Hi there! My name is Natalia, and I'm a photographer. This does not mean I have nice equipment, fancy props or a large portfolio of perfect images. It simply means I take pictures and I enjoy it.
When I first started using my dad's dSLR I had no clue what I was doing. But I found some great tips from amazing photographers, took the advice of my wonderful blog friends, and learned a lot from just using it. I'm certainly no professional, but I thought I'd share some tips and illustrate with photos from a recent photo shoot with my sister.
First off, get to know the camera you're using. If there's a manual, read through it. If there are buttons, push them. Trial and error, my friends. Just keep at it.
There are actually settings that can really help, so if you can figure those out, tweak them until your picture looks right. Depending on the type of camera, there may be different settings. A point and shoot might be able to have an adjusted ISO. DSLRs will probably have settings like the aperture, ISO, shutter speed and white balance. For me, there are three things I try to work with to make my pictures look good: ISO, aperture, shutter speed.
ISO = Pronounced Eye-so, this setting will determine how much light is let in. The ISO on your camera might have numbers that range anywhere from 100 to 6400. Start with the lowest ISO possible for clear, sharp images. If it's really dark, go up from there. Try 200, then 400, then 800, 1600... but the higher you go, the grainier the image becomes. Unless you want tons of grain, try not to go over 800.
Aperture: This is tough to explain, so I'm not really going to try to. If you would like some links to the technical stuff, I'd be happy to give them to you. But I'm going to cheat and basically tell you the basics.
So, here's the deal. Aperture determines how wide the hole in your camera is to let in light. So the lower the aperture (technically it's a higher aperture... I think of it as lower, to help me, though) the wider the hole is and the more light is let in. So, an aperture of 1.8 would let in more light than 5.0 .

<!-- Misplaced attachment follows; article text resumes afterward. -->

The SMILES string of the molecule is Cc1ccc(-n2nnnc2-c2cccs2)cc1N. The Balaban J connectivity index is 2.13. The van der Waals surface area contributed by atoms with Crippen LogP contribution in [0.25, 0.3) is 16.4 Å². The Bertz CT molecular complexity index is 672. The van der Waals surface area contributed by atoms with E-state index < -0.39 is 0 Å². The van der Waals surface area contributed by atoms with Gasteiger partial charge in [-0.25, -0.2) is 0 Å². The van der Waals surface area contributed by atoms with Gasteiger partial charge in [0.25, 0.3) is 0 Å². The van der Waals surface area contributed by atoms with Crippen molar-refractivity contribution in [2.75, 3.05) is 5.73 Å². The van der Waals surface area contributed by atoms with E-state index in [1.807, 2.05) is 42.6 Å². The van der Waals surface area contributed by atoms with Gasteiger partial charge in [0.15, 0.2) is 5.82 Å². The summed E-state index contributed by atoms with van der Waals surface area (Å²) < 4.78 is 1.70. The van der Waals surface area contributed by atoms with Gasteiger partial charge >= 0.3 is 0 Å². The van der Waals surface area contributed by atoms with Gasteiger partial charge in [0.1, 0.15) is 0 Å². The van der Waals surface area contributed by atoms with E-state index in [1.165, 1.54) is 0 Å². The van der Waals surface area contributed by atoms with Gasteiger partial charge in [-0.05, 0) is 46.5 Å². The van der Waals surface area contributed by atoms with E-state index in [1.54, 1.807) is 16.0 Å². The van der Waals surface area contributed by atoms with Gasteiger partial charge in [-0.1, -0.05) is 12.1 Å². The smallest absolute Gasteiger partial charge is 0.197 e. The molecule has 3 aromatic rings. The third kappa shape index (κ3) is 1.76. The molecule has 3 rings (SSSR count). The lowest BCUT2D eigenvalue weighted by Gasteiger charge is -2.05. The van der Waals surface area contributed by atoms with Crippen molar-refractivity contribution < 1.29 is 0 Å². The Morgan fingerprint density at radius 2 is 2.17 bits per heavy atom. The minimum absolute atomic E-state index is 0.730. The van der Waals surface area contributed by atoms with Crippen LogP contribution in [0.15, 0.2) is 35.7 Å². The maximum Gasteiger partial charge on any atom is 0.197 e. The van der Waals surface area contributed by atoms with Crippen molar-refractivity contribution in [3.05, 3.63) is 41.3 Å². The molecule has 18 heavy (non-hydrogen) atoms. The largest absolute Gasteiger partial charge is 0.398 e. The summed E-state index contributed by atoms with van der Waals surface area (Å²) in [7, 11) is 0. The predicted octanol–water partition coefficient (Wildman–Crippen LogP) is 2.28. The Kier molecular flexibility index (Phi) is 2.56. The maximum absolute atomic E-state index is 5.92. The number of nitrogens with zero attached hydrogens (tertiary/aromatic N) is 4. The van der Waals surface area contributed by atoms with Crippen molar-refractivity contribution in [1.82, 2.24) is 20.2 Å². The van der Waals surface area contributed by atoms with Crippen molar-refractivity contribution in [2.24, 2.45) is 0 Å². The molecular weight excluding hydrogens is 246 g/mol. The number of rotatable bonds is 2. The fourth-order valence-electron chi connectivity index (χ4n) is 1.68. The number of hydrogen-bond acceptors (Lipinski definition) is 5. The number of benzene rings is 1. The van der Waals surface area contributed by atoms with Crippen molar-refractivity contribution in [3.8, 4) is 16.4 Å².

I usually keep it between 1.8 and 4.0 but any will work -- just higher you go, the darker it gets.
Also, the lower the number, the shallower the depth of field is. So with an aperture of 1.8, the background will be pretty blurred, but can look really nice if the subject is in focus.
Shutter speed = how fast the camera takes the picture. So, if it's a shutter speed of 1/80 it will take a second, collect light, take picture. If you have lots of light, bump it up to around 1/300. If you're taking pictures of someone, tell them to jump. Now, snap away. Since a shutter speed of 1/300 will make it go off really fast, it will freeze the subject and make the image sharper. I usually try to shoot with a high shutter speed for nice images -- the downside is you need lots of light. If you're inside, I try to keep it around 1/125. The photo above was taken with a shutter speed around 1/250 :)
PHEW. Now that we've gotten that out of the way, have fun! Once you've uploaded your images, edit them! There are lots of downloadable photo editing softwares out there, and there are also online ones, like picnik.com. Play around with edits, see what fits you.
Most of all, have fun. If at first you don't succeed, try, try again! :)
I'm Natalia, and no... I don't really have a mustache. ;)
Big sister to four little siblings, homeschool student, amateur blogger and aspiring photographer.
Chatterbox, daughter of Jesus Christ, chai drinker, vera bradley lover, girly girl. I'm not photogenic and I love to stay up late reading Newbery books.
I blog over at The Journal of Natalia Rose. I write run on sentences, talk about fantabulous events in my life, host giveaways, post pictures. You're welcome anytime.